In other words, education, health, clean air and water, biodiversity and other factors are an integral part of what it means to be truly prosperous. Indeed, a country’s comprehensive wealth per capita can drop even while GDP per capita rises.
What constitutes this inclusive, comprehensive wealth? In addition to financial capital, there is produced capital, such as roads, railroad tracks, electrical grids and machines; human capital, such as improvements to health, education and skills; social capital, representing the health and robustness of our institutions; and natural capital, which covers “ecosystem services” such as forests, fossil fuel reserves, minerals and land.
On balance, when we enhance our various forms of capital on a net basis, we enhance our overall wealth. This is the essence of clean capitalism.
The inclusive-wealth report analysed 20 countries representing 73 per cent of global GDP. It found that overall wealth is falling, despite rising GDP, in six nations – South Africa, Colombia, Nigeria, Russia, Saudi Arabia and Venezuela. In all other countries, with the exception of France and Germany, the average growth rate of inclusive wealth lags the rate of GDP growth.
Alarmingly, 17 out of 20 countries show an unsustainable decline in natural capital per capita over the past two decades, offset partially by increases in human capital. As University of Cambridge economics professor Partha Dasgupta wrote, “When natural capital is included in economic statistics, the recent economic history of nations looks very different from what we are led to believe.”
The Path Forward
To improve our collective well-being in a way that is sustainable over the long term, Corporate Knights believes it is important to make the most efficient use of all our productive resources. That means doing a better job of counting all forms of capital and removing barriers to their optimal allocation.
Where market failures are holding us back, we should fix them. Where others have tried before us, we should learn from them. To guard against unintended consequences, we should plan for evidence-based interventions. As U.S. presidents, both Republican and Democratic, have said many times throughout history: “If not us, who? If not now, when?”
Market failures include, but are not limited to: unpriced externalities, such as carbon pollution and aspects of water delivery and treatment, resulting in goods and services that are not fully valued; lack of timely information on products and national/corporate balance sheets, which makes it difficult for consumers, taxpayers and investors to make informed decisions that affect their well-being; under-provision of public goods, such as electricity transmission infrastructure and high-speed trains, which would enable a faster transition to renewable energy and clean transportation; and institutional inertia, such as the tendency of corporate and financial executives to do what they’ve always done, rather than embrace new opportunities that may be both profitable and more sustainable.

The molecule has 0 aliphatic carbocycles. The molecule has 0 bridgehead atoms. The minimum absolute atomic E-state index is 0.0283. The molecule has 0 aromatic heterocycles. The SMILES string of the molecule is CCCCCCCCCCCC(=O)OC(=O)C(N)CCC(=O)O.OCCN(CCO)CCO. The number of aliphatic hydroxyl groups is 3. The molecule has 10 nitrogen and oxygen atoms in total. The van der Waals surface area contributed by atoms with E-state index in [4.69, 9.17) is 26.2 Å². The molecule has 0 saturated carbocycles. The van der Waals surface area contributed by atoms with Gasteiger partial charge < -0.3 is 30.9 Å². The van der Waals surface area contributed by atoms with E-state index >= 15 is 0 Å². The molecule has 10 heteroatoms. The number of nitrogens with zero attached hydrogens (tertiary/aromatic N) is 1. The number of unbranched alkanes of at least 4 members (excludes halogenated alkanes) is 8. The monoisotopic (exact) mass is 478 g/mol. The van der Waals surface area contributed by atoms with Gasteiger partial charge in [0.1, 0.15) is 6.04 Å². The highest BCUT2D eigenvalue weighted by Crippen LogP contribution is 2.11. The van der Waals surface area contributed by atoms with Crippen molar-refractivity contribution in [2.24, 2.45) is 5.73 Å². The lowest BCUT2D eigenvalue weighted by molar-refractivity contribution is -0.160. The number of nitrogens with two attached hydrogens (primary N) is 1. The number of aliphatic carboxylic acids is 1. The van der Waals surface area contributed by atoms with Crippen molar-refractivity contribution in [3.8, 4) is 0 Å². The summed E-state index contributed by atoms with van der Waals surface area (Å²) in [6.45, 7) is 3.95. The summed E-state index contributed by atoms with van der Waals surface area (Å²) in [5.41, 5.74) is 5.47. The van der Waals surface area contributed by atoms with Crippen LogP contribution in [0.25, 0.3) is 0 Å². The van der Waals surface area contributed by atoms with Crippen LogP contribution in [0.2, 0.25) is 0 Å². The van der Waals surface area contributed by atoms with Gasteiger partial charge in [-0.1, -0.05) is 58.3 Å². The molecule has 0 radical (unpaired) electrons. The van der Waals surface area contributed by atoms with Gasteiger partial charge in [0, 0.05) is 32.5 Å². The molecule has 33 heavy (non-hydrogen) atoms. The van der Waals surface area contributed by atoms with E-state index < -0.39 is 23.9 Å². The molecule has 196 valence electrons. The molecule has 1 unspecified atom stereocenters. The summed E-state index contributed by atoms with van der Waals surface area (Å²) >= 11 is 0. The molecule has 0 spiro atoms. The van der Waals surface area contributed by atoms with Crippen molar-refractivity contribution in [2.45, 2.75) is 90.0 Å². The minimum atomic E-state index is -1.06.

There are four vectors through which targeted policy intervention can largely correct these market failures to unleash the full potential of our planet-based economy: information, incentives, infrastructure and investment.
The release of greenhouse gases and other pollutants through economic activity has an impact on our stock of natural capital – soil, air, water, flora and fauna. But that impact, or externality, is not fully priced into the goods and services we produce and consume.
British economist Arthur Pigou articulated this dilemma more than 90 years ago, yet our natural and social capital are still largely unaccounted for, making it difficult to develop policies aimed at preserving them. We can’t manage what we don’t measure. We need more information to help us live within our means.
This was recognized in 2012 by dozens of financial institutions that signed the Natural Capital Declaration, an initiative of the United Nations Environment Programme aimed at getting governments and business to value natural capital.